|Major Groups > Gilled Mushrooms > Pale-Spored > Collybioid> > Xeruloid > Hymenopellis incognita|
by Michael Kuo
Hymenopellis incognita is a xeruloid mushroom that was included in the broad concept of "Oudemansiella radicata" until a few decades ago, when researchers began to break that concept up into more narrowly defined species. Hymenopellis incognita was originally described as an eastern North American "biological species," supported by mating studies (Petersen & Methven, 1994)—and a later DNA study (Petersen & Hughes, 2010) supported the species with phylogenetic evidence. It is very similar in appearance to Hymenopellis furfuracea, Hymenopellis megalospora, and to the European species Hymenopellis radicata—but it can be separated from these look-alikes with microscopic analysis (see the Key to 9 xeruloid mushrooms in North America and the information below for details).
Although Hymenopellis incognita has been documented from a relatively small geographic area (from Missouri to North Carolina and Pennsylvania), it may be more widely distributed, disguised in the records as other, similar species.
Older field guides often combined Hymenopellis incognita with what have since been designated as separate species of Hymenopellis, in treatments of "Collybia radicata," "Oudemansiella radicata," and "Xerula radicata."
Ecology: Saprobic on the deadwood of hardwoods (especially hickories); occasionally growing directly from very well decayed logs and stumps, but more commonly attached to buried deadwood near stumps, appearing terrestrial; late spring through fall; originally described from Coles County, Illinois, and since documented in Missouri, North Carolina, Pennsylvania, and Tennessee—perhaps to be expected throughout eastern North America. The illustrated and described collections are from Pennsylvania and Illinois (including Coles County, the county of the holotype collection).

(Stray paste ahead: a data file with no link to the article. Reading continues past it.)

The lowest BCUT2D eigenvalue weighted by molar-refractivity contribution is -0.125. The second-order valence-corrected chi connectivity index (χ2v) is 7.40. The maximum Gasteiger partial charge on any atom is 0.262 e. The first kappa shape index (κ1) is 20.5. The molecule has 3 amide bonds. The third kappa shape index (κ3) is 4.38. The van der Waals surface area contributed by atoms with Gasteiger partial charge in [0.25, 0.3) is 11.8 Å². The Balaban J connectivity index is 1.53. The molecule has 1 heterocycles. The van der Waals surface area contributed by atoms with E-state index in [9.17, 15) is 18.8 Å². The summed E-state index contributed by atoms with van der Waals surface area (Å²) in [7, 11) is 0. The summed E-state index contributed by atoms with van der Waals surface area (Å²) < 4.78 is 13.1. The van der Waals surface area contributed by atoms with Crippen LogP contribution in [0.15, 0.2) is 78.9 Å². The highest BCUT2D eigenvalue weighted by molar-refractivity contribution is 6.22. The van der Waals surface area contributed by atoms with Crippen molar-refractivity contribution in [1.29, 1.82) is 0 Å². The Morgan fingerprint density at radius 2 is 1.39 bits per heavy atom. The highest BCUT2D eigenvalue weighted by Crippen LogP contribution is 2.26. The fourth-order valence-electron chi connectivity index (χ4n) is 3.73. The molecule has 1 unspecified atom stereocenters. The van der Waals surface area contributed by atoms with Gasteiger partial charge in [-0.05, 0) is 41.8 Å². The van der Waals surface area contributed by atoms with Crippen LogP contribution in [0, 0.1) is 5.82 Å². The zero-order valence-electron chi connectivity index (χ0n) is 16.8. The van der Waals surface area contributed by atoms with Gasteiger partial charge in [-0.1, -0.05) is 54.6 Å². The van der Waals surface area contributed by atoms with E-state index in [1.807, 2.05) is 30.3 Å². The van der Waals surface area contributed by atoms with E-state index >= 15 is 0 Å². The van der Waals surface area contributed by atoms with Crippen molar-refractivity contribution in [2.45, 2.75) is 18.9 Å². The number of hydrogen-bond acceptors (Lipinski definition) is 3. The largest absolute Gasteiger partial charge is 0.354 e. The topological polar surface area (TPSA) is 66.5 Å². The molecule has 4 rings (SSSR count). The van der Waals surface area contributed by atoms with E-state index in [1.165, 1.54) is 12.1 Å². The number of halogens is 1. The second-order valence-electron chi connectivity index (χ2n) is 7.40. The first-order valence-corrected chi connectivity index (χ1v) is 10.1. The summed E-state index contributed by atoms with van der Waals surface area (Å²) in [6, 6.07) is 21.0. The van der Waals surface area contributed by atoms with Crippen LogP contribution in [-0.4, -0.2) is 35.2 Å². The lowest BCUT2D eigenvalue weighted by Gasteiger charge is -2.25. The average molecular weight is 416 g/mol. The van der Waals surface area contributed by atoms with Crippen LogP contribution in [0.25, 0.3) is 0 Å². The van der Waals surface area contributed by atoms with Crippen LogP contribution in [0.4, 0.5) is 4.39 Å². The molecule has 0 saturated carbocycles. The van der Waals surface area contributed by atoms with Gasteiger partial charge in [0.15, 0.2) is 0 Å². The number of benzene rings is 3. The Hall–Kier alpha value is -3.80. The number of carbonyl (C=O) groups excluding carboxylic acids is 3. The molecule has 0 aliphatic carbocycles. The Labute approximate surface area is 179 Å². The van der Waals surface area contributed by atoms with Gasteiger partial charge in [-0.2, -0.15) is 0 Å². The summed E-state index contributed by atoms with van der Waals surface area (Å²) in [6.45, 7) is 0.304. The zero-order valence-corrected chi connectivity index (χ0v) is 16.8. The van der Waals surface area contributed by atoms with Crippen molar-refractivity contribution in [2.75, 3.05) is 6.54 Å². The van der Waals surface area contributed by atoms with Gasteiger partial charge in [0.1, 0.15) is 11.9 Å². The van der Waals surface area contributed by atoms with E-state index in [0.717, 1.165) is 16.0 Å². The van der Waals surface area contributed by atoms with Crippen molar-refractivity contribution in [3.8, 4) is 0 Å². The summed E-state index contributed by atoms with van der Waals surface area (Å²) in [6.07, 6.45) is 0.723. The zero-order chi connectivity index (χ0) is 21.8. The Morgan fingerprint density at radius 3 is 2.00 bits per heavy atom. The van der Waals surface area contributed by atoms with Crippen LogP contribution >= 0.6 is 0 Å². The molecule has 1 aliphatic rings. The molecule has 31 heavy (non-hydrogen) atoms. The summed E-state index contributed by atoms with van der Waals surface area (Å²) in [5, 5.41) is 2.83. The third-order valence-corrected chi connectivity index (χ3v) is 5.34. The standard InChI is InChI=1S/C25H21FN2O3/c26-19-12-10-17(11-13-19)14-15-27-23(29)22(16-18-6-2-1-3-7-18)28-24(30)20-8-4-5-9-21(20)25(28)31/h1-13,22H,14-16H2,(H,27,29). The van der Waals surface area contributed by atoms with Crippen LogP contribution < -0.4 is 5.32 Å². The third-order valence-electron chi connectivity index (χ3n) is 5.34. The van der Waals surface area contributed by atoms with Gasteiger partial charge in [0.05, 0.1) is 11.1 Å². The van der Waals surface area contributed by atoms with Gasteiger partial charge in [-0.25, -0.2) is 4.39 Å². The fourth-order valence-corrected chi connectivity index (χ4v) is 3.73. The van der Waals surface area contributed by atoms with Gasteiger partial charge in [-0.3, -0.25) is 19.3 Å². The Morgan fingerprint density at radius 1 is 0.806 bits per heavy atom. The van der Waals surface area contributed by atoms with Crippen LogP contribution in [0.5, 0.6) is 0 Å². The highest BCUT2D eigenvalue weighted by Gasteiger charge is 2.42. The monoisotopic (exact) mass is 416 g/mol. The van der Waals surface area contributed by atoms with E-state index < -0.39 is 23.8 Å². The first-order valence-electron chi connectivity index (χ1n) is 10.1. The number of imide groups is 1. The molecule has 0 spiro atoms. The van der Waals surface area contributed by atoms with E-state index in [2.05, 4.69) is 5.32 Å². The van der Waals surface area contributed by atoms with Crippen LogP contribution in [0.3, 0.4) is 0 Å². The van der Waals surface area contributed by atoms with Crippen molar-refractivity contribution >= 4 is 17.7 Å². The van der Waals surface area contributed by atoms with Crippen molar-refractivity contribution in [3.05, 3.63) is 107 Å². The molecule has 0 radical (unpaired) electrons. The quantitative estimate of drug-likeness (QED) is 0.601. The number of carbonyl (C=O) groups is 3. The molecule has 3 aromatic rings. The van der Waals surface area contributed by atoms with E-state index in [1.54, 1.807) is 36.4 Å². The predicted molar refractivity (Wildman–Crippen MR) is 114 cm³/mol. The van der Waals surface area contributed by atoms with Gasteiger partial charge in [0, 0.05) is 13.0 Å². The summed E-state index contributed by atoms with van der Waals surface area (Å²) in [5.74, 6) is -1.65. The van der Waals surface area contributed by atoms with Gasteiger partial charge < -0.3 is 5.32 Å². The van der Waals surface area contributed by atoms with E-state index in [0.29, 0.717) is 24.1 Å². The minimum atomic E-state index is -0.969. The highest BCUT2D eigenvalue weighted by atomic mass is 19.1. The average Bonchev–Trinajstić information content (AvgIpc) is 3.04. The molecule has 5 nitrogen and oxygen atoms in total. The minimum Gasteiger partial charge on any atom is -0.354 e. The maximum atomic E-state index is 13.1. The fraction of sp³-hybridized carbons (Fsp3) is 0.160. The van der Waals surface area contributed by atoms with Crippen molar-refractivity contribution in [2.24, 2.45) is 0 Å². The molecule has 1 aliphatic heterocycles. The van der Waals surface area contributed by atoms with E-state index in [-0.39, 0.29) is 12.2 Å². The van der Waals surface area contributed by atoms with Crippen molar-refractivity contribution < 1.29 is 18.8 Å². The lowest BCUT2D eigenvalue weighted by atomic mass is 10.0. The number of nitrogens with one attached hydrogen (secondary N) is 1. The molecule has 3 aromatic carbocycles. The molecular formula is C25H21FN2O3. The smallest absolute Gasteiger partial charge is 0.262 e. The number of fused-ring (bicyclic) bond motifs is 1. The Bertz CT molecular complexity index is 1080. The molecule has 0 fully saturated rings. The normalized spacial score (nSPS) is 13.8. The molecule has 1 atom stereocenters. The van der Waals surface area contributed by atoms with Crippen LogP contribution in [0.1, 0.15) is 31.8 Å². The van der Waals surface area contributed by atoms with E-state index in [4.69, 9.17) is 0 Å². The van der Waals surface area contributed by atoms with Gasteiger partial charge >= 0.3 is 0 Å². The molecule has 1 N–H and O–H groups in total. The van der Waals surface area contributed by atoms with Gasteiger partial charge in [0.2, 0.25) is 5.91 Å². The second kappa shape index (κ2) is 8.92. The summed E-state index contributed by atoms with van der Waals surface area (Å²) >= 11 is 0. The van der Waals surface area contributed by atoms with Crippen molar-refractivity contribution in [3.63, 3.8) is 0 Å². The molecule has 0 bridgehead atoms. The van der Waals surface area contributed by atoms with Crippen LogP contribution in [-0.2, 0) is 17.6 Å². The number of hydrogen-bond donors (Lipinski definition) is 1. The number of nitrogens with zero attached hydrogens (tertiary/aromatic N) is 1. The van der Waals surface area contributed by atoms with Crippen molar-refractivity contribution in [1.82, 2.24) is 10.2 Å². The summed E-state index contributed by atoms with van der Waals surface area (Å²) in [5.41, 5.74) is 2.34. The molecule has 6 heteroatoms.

Cap: 2–10 cm across; bell-shaped to sub-conic when young, becoming broadly bell-shaped, broadly convex, or nearly flat in age; bald; usually somewhat radially wrinkled in a zone around the center; slimy to sticky or greasy when fresh, but soon dry; color variable—ranging from ivory to brownish yellow to yellow-brown or brown when young, becoming whitish or grayish brown with a darker center.
Gills: Attached to the stem by means of a notch; distant or nearly so (occasionally close); white; thick; short-gills frequent.
Stem: 6–17 cm long above ground; 4–15 mm thick; tapering to apex; bald or very finely silky/hairy; whitish to pale brownish; with a long, tapered tap root extending 4–18 cm underground; tap root sometimes staining yellowish brown to reddish brown.
Flesh: White; thin; unchanging when sliced.
Odor and Taste: Not distinctive.
Chemical Reactions: KOH on cap surface negative.
Dried Specimens: Gills of dried specimens become yellowish to very pale orangish after several years in storage.
Spore Print: White.
Microscopic Features: Spores 12–19 x 9–13 µm; sublimoniform to subamygdaliform; smooth; hyaline in KOH; inamyloid. Hymenial elements hyaline to dull brown in KOH. Pleurocystidia widely cylindric to very broadly fusiform or subutriform; 75–140 x 20–30 µm; hyaline to ochraceous or brownish in KOH; smooth; thin-walled. Cheilocystidia fusiform to cylindric; up to 125 x 30 µm. Pileipellis hymeniform and somewhat gelatinized; pileocystidia scattered (sometimes very rare), thin-walled, hyaline, up to 80 x 20 µm.
REFERENCES: (Methven & Petersen, 1994) R. H. Petersen, 2010. (Methven & Petersen, 1994; Petersen & Hughes, 2010.) Herb. Kuo 06170202, 05120705, 05170705, 05170706, 05240802, 05241102, 05101603, 07011601.
Thanks to Cecily Franklin for collecting, documenting, and preserving some of the illustrated and described specimens.
This website contains no information about the edibility or toxicity of mushrooms.
Cite this page as:
Kuo, M. (2016, August). Hymenopellis incognita. Retrieved from the MushroomExpert.Com Web site: http://www.mushroomexpert.com/hymenopellis_incognita.html